A simple QMainWindow subclass

In Qt's world, an application main window is a class derived from QMainWindow. I reckon it is usually better to create it through Qt Designer, since even a minimal main window should provide a number of widgets, and it is not much fun take care programmatically of all the details.

In any case, it is possible to do it just using C++, and we are about to show it now, creating a very rough main window.

Here is the include file:

#ifndef WINMAIN_H
#define WINMAIN_H

#include <QMainWindow>

class QCloseEvent;

class WinMain : public QMainWindow
{
Q_OBJECT
public:
explicit WinMain(QWidget* parent = 0);

private:
void closeEvent(QCloseEvent* event); // 1.
bool okToContinue(); // 2.
};
#endif // WINMAIN_H

1. this virtual function defined in QMainWindow allows us to say a last word before the application close. Here we'll just ask the user if he really wants to leave.
2. here we'll display a message box asking the required confirmation.

Let's see the implementation:

#include "WinMain.h"
#include <QtGui/QtGui>

WinMain::WinMain(QWidget* parent) : QMainWindow(parent)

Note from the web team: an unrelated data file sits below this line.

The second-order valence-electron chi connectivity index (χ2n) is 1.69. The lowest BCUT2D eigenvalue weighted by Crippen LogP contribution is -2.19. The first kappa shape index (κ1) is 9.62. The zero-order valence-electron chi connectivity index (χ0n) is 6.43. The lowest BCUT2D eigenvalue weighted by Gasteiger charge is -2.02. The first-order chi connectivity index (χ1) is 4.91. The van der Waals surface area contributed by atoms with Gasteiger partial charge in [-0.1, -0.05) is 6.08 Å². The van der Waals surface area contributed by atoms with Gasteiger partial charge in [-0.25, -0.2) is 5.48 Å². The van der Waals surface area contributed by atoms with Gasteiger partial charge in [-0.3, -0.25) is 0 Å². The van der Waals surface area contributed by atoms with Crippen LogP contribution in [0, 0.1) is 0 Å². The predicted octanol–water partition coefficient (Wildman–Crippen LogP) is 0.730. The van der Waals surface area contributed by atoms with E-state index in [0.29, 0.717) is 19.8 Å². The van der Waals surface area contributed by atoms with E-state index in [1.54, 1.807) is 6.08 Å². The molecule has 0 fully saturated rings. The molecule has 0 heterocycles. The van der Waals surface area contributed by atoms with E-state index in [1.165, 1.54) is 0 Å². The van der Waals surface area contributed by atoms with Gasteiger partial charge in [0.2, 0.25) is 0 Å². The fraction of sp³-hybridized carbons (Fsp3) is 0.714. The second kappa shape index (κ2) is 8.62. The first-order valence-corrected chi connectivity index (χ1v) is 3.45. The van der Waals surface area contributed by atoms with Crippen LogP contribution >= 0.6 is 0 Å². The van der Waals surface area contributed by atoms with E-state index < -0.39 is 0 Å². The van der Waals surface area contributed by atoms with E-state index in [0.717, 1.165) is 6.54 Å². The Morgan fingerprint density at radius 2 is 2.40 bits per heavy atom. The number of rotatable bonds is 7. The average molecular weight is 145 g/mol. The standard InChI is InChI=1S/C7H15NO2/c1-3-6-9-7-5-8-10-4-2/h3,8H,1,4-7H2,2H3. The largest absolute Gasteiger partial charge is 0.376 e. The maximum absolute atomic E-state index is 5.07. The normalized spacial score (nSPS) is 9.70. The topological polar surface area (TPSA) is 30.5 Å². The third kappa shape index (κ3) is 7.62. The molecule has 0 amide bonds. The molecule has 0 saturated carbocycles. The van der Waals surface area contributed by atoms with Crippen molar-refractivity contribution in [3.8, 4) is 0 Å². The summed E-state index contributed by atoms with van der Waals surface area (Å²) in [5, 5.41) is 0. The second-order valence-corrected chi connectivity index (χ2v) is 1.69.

{
setWindowTitle("My Title");
}

void WinMain::closeEvent(QCloseEvent* event) // 1.
{
if(okToContinue())
event->accept();
else
event->ignore();
}

bool WinMain::okToContinue()
{ // 2.
int res = QMessageBox::warning(this, windowTitle(), "Are you pretty sure?",
QMessageBox::Yes | QMessageBox::No);
if(res == QMessageBox::No)
return false;
return true;
}

1. the point of closeEvent() is that we can set the "accepted" member of the passed event to false, that is, we can signal that we don't actually want the closing of the application to be performed. To do that we call the ignore() method on the event itself. It is not strictly a necessity to call accept() otherwise, since by default an event is accepted.
2. we create a warning message box owned by this window, with as title the same one of this window, asking a confirmation, and offering two options: yes or no.

The main is:

#include <QApplication>
#include "WinMain.h"

int main(int argc, char** argv)
{
QApplication app(argc, argv);

WinMain wm;
wm.show();

return app.exec();
}


I wrote this post while reading "C++ GUI Programming with Qt 4, Second Edition" by Jasmin Blanchette and Mark Summerfield.

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